2. Bi, J., Gou, Z., Zhou, F., Chen, Y., Gan, J., Liu, J., Wang, H. and Zhang, X. (2018). Acetylation of lysine 182 inhibits the ability of Mycobacterium tuberculosis DosR to bind DNA and regulate gene expression during hypoxia. Emerg Microbes Infect 7(1): 108. 
  3. Ferrer, M., Chernikova, T. N., Yakimov, M. M., Golyshin, P. N. and Timmis, K. N. (2003). Chaperonins govern growth of Escherichia coli at low temperatures. Nat Biotechnol 21(11): 1266-1267.
  4. He, F. (2011a). Bradford protein assay. Bio-protocol 1(6): e45. 
  5. He, F. (2011b). Laemmli-SDS-PAGE. Bio-protocol 1(11): e80. 
  6. Liu, F., Yang, M., Wang, X., Yang, S., Gu, J., Zhou, J., Zhang, X. E., Deng, J. and Ge, F. (2014). Acetylome analysis reveals diverse functions of lysine acetylation in Mycobacterium tuberculosis. Mol Cell Proteomics 13(12): 3352-3366.
  7. Nambi, S., Basu, N. and Visweswariah, S. S. (2010). cAMP-regulated protein lysine acetylases in mycobacteria. J Biol Chem 285(32): 24313-24323.
  8. Singh, K. K., Bhardwaj, N., Sankhe, G. D., Udaykumar, N., Singh, R., Malhotra, V. and Saini, D. K. (2019). Acetylation of response regulator proteins, TcrX and MtrA in M. tuberculosis tunes their phosphotransfer ability and modulates two-component signaling crosstalk. J Mol Biol 431(4): 777-793.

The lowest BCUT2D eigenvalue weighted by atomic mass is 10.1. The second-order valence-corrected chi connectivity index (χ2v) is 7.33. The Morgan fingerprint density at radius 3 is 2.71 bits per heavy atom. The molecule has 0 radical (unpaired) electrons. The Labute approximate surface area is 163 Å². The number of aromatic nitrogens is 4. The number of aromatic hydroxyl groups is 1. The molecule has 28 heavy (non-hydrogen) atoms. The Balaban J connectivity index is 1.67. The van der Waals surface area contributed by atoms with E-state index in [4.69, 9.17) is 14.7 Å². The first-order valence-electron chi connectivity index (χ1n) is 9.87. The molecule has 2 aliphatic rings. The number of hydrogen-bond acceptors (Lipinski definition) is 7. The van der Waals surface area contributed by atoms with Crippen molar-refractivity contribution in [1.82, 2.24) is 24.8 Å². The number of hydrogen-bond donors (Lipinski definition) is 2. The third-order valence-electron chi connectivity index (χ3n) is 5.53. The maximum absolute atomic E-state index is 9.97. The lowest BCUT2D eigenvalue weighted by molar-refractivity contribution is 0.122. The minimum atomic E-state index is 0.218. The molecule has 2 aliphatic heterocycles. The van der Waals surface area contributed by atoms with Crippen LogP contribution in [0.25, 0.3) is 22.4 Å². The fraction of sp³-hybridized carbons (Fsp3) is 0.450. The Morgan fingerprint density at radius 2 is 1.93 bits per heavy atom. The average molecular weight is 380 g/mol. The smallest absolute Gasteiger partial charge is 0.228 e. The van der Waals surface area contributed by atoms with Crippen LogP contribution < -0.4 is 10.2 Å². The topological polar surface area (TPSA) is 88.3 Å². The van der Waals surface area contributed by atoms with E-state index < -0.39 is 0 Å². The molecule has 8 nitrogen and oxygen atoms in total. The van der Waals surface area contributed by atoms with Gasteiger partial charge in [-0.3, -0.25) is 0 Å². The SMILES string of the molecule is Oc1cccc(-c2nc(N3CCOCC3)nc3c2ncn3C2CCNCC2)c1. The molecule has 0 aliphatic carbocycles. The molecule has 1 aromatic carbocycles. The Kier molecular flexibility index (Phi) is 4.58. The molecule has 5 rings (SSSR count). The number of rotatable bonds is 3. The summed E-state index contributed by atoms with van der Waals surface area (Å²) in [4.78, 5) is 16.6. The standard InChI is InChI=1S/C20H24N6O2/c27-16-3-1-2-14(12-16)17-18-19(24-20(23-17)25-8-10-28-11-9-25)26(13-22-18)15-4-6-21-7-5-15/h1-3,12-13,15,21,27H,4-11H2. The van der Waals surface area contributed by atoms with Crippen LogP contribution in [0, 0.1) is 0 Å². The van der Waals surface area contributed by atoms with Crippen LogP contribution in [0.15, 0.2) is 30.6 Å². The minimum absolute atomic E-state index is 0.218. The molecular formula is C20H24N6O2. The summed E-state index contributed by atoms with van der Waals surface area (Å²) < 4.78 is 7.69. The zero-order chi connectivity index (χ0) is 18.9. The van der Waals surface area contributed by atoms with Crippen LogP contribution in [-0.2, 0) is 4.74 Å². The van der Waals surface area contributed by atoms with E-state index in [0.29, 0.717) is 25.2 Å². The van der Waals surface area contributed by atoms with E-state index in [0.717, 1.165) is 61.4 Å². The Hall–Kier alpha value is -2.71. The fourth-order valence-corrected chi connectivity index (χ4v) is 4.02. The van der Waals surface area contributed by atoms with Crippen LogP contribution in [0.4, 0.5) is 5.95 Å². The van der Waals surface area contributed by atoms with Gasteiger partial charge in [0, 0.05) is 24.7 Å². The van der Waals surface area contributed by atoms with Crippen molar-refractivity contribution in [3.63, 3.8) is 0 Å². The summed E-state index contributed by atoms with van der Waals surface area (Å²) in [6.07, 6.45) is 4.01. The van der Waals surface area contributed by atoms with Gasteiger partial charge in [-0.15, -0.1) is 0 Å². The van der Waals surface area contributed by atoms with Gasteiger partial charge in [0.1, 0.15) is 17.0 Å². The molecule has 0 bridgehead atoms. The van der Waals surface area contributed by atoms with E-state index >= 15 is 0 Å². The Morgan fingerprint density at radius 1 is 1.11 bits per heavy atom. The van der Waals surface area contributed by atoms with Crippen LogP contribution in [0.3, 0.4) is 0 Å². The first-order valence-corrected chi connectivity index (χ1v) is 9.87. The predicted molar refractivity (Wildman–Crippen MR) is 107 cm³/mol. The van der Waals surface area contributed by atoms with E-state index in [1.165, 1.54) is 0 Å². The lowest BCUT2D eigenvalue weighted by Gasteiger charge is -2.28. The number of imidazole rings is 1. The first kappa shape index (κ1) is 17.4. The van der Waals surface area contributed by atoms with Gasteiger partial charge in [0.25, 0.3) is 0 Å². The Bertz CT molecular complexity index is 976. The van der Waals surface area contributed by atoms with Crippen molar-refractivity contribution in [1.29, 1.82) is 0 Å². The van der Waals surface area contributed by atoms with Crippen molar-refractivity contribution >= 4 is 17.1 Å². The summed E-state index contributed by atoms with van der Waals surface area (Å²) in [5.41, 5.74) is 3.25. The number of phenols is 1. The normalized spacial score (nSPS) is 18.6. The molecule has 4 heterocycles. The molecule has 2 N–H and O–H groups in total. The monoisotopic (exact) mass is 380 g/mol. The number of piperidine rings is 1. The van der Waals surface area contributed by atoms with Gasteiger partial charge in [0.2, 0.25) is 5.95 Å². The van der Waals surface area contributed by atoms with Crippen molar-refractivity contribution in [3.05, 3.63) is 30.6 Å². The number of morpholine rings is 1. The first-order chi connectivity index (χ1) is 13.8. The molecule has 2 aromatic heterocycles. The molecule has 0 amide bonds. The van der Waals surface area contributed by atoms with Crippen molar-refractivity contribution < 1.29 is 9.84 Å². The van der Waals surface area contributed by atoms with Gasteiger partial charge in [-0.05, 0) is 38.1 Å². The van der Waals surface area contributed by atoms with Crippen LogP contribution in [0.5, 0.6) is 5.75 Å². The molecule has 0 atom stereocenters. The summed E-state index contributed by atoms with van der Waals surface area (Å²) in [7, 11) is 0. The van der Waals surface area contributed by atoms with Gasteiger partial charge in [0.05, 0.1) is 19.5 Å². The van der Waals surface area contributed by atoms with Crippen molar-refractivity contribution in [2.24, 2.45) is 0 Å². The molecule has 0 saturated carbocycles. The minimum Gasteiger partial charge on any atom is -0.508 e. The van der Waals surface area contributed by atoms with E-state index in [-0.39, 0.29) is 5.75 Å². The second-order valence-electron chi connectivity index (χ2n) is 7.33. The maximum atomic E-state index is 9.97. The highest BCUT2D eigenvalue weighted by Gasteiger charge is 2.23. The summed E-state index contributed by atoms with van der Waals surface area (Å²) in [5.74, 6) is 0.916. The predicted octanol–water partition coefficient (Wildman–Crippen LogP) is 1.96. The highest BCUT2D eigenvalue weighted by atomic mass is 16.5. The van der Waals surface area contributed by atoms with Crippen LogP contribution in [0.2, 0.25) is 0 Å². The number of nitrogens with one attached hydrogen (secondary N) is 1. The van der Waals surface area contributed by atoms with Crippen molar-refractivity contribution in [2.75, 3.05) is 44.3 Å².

9. Stoscheck, C. M. (1990). Quantitation of protein. Methods Enzymol 182: 50-68.
  10. Xie, L., Wang, X., Zeng, J., Zhou, M., Duan, X., Li, Q., Zhang, Z., Luo, H., Pang, L., Li, W., Liao, G., Yu, X., Li, Y., Huang, H. and Xie, J. (2015). Proteome-wide lysine acetylation profiling of the human pathogen Mycobacterium tuberculosis. Int J Biochem Cell Biol 59: 193-202.
  11. Yang, H., Sha, W., Liu, Z., Tang, T., Liu, H., Qin, L., Cui, Z., Chen, J., Liu, F., Zheng, R., Huang, X., Wang, J., Feng, Y. and Ge, B. (2018). Lysine acetylation of DosR regulates the hypoxia response of Mycobacterium tuberculosis. Emerg Microbes Infect 7(1): 34.
Copyright: © 2019 The Authors; exclusive licensee Bio-protocol LLC.
How to cite: Singh, K. K., Singh, D. P., Singh, R. and Saini, D. (2019). In vitro and in vivo Assessment of Protein Acetylation Status in Mycobacteria. Bio-protocol 9(13): e3291. DOI: 10.21769/BioProtoc.3291.